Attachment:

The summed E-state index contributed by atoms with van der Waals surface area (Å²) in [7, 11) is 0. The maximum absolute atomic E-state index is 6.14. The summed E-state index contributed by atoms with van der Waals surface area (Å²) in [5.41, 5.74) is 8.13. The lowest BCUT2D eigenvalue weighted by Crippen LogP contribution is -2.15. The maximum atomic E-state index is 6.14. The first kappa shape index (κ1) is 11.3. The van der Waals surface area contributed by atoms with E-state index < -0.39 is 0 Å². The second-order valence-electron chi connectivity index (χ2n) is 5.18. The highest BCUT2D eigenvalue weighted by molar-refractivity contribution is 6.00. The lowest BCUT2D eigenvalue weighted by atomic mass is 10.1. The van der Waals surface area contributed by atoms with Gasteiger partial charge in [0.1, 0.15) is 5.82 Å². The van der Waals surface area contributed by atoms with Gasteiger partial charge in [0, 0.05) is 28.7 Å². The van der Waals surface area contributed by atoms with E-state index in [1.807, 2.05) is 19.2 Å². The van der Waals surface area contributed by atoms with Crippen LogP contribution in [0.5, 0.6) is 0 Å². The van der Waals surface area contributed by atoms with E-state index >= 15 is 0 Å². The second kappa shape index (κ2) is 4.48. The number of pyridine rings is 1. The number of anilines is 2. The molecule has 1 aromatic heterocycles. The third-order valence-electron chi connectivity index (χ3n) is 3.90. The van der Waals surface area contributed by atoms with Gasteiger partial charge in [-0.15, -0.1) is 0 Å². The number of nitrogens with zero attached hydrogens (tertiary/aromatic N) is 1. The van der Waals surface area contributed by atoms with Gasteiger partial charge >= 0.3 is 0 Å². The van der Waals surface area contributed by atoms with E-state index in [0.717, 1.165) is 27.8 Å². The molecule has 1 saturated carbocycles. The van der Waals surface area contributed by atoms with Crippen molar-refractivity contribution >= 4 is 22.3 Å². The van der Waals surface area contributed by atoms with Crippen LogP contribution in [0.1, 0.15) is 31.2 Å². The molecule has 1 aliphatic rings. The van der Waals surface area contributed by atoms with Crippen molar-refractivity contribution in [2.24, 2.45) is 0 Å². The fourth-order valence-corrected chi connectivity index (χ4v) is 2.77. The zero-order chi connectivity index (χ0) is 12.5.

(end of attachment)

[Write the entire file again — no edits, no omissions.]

The summed E-state index contributed by atoms with van der Waals surface area (Å²) in [7, 11) is 0. The maximum absolute atomic E-state index is 6.14. The summed E-state index contributed by atoms with van der Waals surface area (Å²) in [5.41, 5.74) is 8.13. The lowest BCUT2D eigenvalue weighted by Crippen LogP contribution is -2.15. The maximum atomic E-state index is 6.14. The first kappa shape index (κ1) is 11.3. The van der Waals surface area contributed by atoms with E-state index < -0.39 is 0 Å². The second-order valence-electron chi connectivity index (χ2n) is 5.18. The highest BCUT2D eigenvalue weighted by molar-refractivity contribution is 6.00. The lowest BCUT2D eigenvalue weighted by atomic mass is 10.1. The van der Waals surface area contributed by atoms with Gasteiger partial charge in [0.1, 0.15) is 5.82 Å². The van der Waals surface area contributed by atoms with Gasteiger partial charge in [0, 0.05) is 28.7 Å². The van der Waals surface area contributed by atoms with E-state index in [1.807, 2.05) is 19.2 Å². The van der Waals surface area contributed by atoms with Crippen LogP contribution in [0.5, 0.6) is 0 Å². The van der Waals surface area contributed by atoms with E-state index >= 15 is 0 Å². The second kappa shape index (κ2) is 4.48. The number of pyridine rings is 1. The number of anilines is 2. The molecule has 1 aromatic heterocycles. The third-order valence-electron chi connectivity index (χ3n) is 3.90. The van der Waals surface area contributed by atoms with Gasteiger partial charge in [-0.15, -0.1) is 0 Å². The number of nitrogens with zero attached hydrogens (tertiary/aromatic N) is 1. The van der Waals surface area contributed by atoms with Gasteiger partial charge >= 0.3 is 0 Å². The van der Waals surface area contributed by atoms with E-state index in [0.717, 1.165) is 27.8 Å². The molecule has 1 saturated carbocycles. The van der Waals surface area contributed by atoms with Crippen molar-refractivity contribution >= 4 is 22.3 Å². The van der Waals surface area contributed by atoms with Crippen LogP contribution in [0.1, 0.15) is 31.2 Å². The molecule has 1 aliphatic rings. The van der Waals surface area contributed by atoms with Crippen molar-refractivity contribution in [2.24, 2.45) is 0 Å². The fourth-order valence-corrected chi connectivity index (χ4v) is 2.77. The zero-order chi connectivity index (χ0) is 12.5.